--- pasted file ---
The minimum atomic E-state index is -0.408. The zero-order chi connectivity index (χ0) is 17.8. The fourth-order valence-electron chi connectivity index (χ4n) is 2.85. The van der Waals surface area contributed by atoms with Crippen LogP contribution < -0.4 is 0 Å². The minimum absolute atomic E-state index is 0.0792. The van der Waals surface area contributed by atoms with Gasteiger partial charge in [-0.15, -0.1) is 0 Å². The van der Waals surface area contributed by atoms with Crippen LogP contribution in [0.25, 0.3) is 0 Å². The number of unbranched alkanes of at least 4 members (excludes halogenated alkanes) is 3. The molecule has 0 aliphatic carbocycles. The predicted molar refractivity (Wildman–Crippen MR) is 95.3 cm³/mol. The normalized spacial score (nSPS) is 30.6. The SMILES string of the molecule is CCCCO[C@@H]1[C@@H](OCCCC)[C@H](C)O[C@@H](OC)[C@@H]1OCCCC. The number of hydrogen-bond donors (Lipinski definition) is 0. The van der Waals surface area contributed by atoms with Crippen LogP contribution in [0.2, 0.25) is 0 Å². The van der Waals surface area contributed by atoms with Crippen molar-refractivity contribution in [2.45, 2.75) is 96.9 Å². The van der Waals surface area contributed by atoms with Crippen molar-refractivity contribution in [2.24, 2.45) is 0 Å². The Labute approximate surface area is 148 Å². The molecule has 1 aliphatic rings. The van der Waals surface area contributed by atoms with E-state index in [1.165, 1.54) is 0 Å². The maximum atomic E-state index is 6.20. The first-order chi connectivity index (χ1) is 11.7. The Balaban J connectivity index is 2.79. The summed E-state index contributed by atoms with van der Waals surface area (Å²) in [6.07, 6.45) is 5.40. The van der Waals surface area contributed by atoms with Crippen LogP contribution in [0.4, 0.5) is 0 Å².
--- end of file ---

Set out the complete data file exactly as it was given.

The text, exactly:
The minimum atomic E-state index is -0.408. The zero-order chi connectivity index (χ0) is 17.8. The fourth-order valence-electron chi connectivity index (χ4n) is 2.85. The van der Waals surface area contributed by atoms with Crippen LogP contribution < -0.4 is 0 Å². The minimum absolute atomic E-state index is 0.0792. The van der Waals surface area contributed by atoms with Gasteiger partial charge in [-0.15, -0.1) is 0 Å². The van der Waals surface area contributed by atoms with Crippen LogP contribution in [0.25, 0.3) is 0 Å². The number of unbranched alkanes of at least 4 members (excludes halogenated alkanes) is 3. The molecule has 0 aliphatic carbocycles. The predicted molar refractivity (Wildman–Crippen MR) is 95.3 cm³/mol. The normalized spacial score (nSPS) is 30.6. The SMILES string of the molecule is CCCCO[C@@H]1[C@@H](OCCCC)[C@H](C)O[C@@H](OC)[C@@H]1OCCCC. The number of hydrogen-bond donors (Lipinski definition) is 0. The van der Waals surface area contributed by atoms with Crippen LogP contribution in [0.2, 0.25) is 0 Å². The van der Waals surface area contributed by atoms with Crippen molar-refractivity contribution in [2.45, 2.75) is 96.9 Å². The van der Waals surface area contributed by atoms with Crippen molar-refractivity contribution in [2.24, 2.45) is 0 Å². The Labute approximate surface area is 148 Å². The molecule has 1 aliphatic rings. The van der Waals surface area contributed by atoms with E-state index in [1.165, 1.54) is 0 Å². The maximum atomic E-state index is 6.20. The first-order chi connectivity index (χ1) is 11.7. The Balaban J connectivity index is 2.79. The summed E-state index contributed by atoms with van der Waals surface area (Å²) in [6.07, 6.45) is 5.40. The van der Waals surface area contributed by atoms with Crippen LogP contribution in [0.4, 0.5) is 0 Å².